The importance of complying with the Public Sector Equality Duty
27 January 2022
The recent Court of Appeal case of Metropolitan Housing Trust Ltd v TM (A Protected Party)  EWCA Civ 1890 provided important guidance on the approach to the Public Sector Equality Duty (PSED) and how the breach of the PSED can be remedied.
Metropolitan Housing Trust (MHT) brought possession proceedings again TM, who was living in supported accommodation provided by themselves. TM was an adult living with schizoaffective disorder and treatment-resistant paranoid schizophrenia. He lived in one of 17 supported units with dedicated mental health support, provided by a third party care organisation.
In May 2018, TM had exposed himself to another of the residents and shortly thereafter had assaulted an employee of the care provider. Following these incidents MHT served a notice on the appellant under Section 8 of the Housing Act 1988 and issued a possession claim on Ground 14, Schedule 2 of the 1988 Act, based on the tenant’s conduct causing or likely to cause a nuisance or annoyance to the landlord, other resident or visitor.
In October 2018 after the possession claim was issued, MHT were sent an up-to-date psychiatric review, which detailed how TM continued to experience significant schizophrenia symptoms, lacked capacity and understanding of legal matters, and had no interest in representing his interests in court, and that taking part would negatively affect his mental state and behaviour.
At first instance, the judge identified five incidents that were relevant to the assessment of risk regarding Ground 14. TM argued that MHT had discriminated against him, had failed to comply with their Public Sector Equality Duty (PSED) and that it was not proportionate to make a possession order against him. The judge rejected those arguments and found that MHT had been in breach of its PSED but the MHT’s decision maker had remedied the breach in the course of giving evidence. There was then an appeal to the High Court, on the basis that the judge has incorrectly found that the breach of the PSED was rectified at trial. At the High Court, the possession order was upheld and then a further appeal was made to the Court of Appeal where the possession order was overturned as the breach was found to be significant and TM had suffered direct prejudice.
The Court of Appeal held that the breach could not be remedied at trial by what was said in the witness box as the PSED requires that a proper process be carried out and it had to be done “in substance, with rigour and with an open mind”. It was held that during litigation this was unlikely to be achieved and it was clear that an assessment in a witness box is far removed from the open-minded inquiry that is required.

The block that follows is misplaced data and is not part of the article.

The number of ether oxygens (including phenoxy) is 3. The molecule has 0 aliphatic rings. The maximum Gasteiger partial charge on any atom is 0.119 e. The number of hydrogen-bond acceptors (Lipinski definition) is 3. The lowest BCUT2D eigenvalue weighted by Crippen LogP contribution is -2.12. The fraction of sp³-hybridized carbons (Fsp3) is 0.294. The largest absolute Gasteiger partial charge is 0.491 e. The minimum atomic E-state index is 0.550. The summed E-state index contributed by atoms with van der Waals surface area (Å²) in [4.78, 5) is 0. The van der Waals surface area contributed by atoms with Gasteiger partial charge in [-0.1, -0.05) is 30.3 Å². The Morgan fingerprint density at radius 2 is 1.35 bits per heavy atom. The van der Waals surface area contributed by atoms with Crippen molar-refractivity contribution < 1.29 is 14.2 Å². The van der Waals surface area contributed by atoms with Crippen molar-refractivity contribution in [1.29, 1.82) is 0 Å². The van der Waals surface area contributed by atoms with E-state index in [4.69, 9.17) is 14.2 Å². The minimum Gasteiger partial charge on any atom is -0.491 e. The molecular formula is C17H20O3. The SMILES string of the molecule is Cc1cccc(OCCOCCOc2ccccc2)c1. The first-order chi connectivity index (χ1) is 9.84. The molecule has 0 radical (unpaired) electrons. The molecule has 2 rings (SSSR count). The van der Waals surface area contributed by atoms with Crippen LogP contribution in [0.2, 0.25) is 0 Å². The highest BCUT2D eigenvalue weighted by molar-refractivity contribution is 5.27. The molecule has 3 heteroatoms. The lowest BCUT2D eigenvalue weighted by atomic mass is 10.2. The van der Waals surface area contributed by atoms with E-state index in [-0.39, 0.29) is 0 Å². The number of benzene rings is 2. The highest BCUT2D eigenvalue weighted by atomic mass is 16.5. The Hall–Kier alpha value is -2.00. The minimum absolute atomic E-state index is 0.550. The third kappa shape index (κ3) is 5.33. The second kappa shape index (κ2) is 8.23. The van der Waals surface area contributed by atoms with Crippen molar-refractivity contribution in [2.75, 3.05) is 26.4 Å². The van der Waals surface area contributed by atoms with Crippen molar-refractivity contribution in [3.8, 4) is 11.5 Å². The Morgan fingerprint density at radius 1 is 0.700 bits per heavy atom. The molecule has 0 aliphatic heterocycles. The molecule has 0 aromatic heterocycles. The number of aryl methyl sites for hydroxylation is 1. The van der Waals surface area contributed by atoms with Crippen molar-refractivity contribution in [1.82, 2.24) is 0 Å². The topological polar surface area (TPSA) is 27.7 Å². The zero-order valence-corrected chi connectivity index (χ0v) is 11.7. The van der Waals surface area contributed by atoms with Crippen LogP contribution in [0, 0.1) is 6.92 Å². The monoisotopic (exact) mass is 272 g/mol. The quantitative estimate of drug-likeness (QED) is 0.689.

The approach taken by the court reaffirmed that the PSED required an assessment to be completed before a decision is made, because where compliance comes afterwards there is always a risk of confirmation bias.
The court further held, albeit the point was not strictly relevant to the appeal, that in situations where the PSED had not been complied with at the outset, compliance could still be achieved where proper consideration was given at a later stage and where there are no continuing consequences, in these situations a possession order could still be valid. The judge did make clear that this will also depend on the individual facts. What was clear in this case was that TM had suffered prejudice.
MHT was not barred from bringing a further claim on the same facts and it would not be an abuse of process if they were to carry out a proper assessment as is required by the PSED.
There are a number of key takeaways from this judgement, the most crucial being to ensure that as much information is gathered and then interrogated in the required way, and this should be done before any decision engaging the PSED is made.
It is also important to remember that the PSED is a continuing obligation and while it was not fully clear when the psychiatric report was received, it seems as though it was at least before the first possession hearing and a reassessment at that point should have been made.
Finally, even where the court overturns an order, that does not necessarily prevent further proceedings being issued where the PSED is complied with as intended and the conclusion is reached following an appropriate investigation, ideally by a fresh decision maker.
How can Birketts help?
Birketts have a specialist Housing Management Team to help our clients stay ahead. Our expert lawyers can advise on all aspects of housing and asset management from complex ASB claims, Equality Act defences, building safety issues, defending disrepair claims/EPA prosecutions, subletting/housing fraud cases, service charge disputes, s.20 consultation issues, applications to vary defective leases, to name but a few of the issues we can assist with. Our experts have decades of experience acting for Registered Providers and local authorities and offer a truly ‘one stop shop’ for the issues facing the sector. We have a dedicated and specialist team that deal with Right to Manage and enfranchisement issues.
If you have any queries regarding the content of this article or wish to discuss any issue regarding the management of your tenants or stock, please contact Clive Adams, Jonathan Hulley or any member of the Social Housing Team, to see how Birketts can help you.
The content of this article is for general information only. It is not, and should not be taken as, legal advice. If you require any further information in relation to this article please contact the author in the first instance. Law covered as at January 2022.